since developing object oriented software is so cumbersome in C and we are all resistent to doing it in C++
christopher.e.kees at usace.army.mil
Mon Dec 7 15:05:15 CST 2009
This whole thread has been really interesting. I'm interested in
Barry's suggestion, and I know a handful of people not on the list who
would also be interested. I've got a couple of questions/responses
to the MatSetValues, point-wise physics, and "support tools" issues
that were raised.
Did you guys settle the issue that Jed brought up about about the
Python Global Interpreter Lock (GIL)? There was some discussion of it
at SciPy this summer, but I didn't come away feeling like anybody had
an immediate solution or that Guido was in favor of eliminating the
GIL anytime soon. Are you guys assuming that the "worker threads"
for the multiple cores/GPU's are going to be set up by C code (hand-
It seems to me that the MatSetValues discussion moved on from the
threading issue (since you can't call MatSetValues efficiently in
python anyway) to the more general issue of how PETSc is going to
explicitly support shared memory parallelism. I interpret the last
interchange as implying that the solution is another level of domain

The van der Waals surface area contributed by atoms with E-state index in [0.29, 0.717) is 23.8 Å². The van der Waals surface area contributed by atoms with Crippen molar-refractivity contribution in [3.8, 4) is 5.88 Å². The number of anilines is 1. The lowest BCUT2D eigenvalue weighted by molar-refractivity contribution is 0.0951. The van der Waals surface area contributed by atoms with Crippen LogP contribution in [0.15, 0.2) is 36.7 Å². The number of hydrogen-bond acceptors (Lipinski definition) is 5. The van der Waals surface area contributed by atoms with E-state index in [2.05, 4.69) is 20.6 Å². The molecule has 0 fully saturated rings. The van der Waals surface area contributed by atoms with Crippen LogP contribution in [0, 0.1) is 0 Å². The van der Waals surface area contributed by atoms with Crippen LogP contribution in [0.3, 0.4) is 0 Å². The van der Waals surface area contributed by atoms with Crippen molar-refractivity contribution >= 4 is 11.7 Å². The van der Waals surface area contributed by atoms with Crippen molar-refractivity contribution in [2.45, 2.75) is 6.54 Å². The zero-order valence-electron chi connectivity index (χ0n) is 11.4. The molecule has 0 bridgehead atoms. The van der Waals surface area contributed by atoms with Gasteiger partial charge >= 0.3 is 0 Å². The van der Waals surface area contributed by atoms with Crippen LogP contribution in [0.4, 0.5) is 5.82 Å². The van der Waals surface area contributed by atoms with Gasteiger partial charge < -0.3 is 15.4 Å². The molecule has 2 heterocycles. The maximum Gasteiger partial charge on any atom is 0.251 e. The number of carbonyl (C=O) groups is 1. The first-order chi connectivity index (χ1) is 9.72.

decomposition that would be hidden from the mat assembly loop level
(i.e. users aren't going to have to write their code like the "thread
part" is their parallel subdomain). Is that a correct interpretation?
Something along the lines of additional args to MatCreate that
indicates how many threads to use per subdomain and some OpenMPI style
instructions to parallelize the assembly loop?
On the issue of the point-wise physics (e.g. quadrature point
routines, Riemann solvers, ...). It seems like this is a long-standing
bottleneck for object-orient approaches to PDE's going back to the OO
Fem research in the 80s and 90s. The SciPy group that met to talk
about PDE's spent some time on it, partly related to femhub project.
I agree that a code generation approach seems to be the only way
forward. Ondrej Certik from the femhub project has written a symbolic
math module for python, and we talked some about using this to
represent the physics in a way that can be used for code generation.
I'm not sure what progress he's made. At the end of the day you've got
to allow people to write code for physics without knowledge of the
assembly processes while still injecting that code into the inner
loop, otherwise you'll approach the speed of monolithic fortran codes.
One issue that you might also want to consider with multi-language
approaches is the configuration and build tools. I agree that he
debugging support is a major issue, but what has taken far more of my
time is the lack of cross-platform configuration and build tools for
multi-language software. We have looked at CMake and Scons but have
had to stick with a pretty ugly mixture of python scripts of python
and make. I feel like the other scientific computing packages like
Sage and EPD are successfully growing because they distribute binaries
that include all dependencies, but I don't see that being feasible for
HPC software anytime soon. It seems like to really be successful you
may have to rely on a full featured and fully documented tool like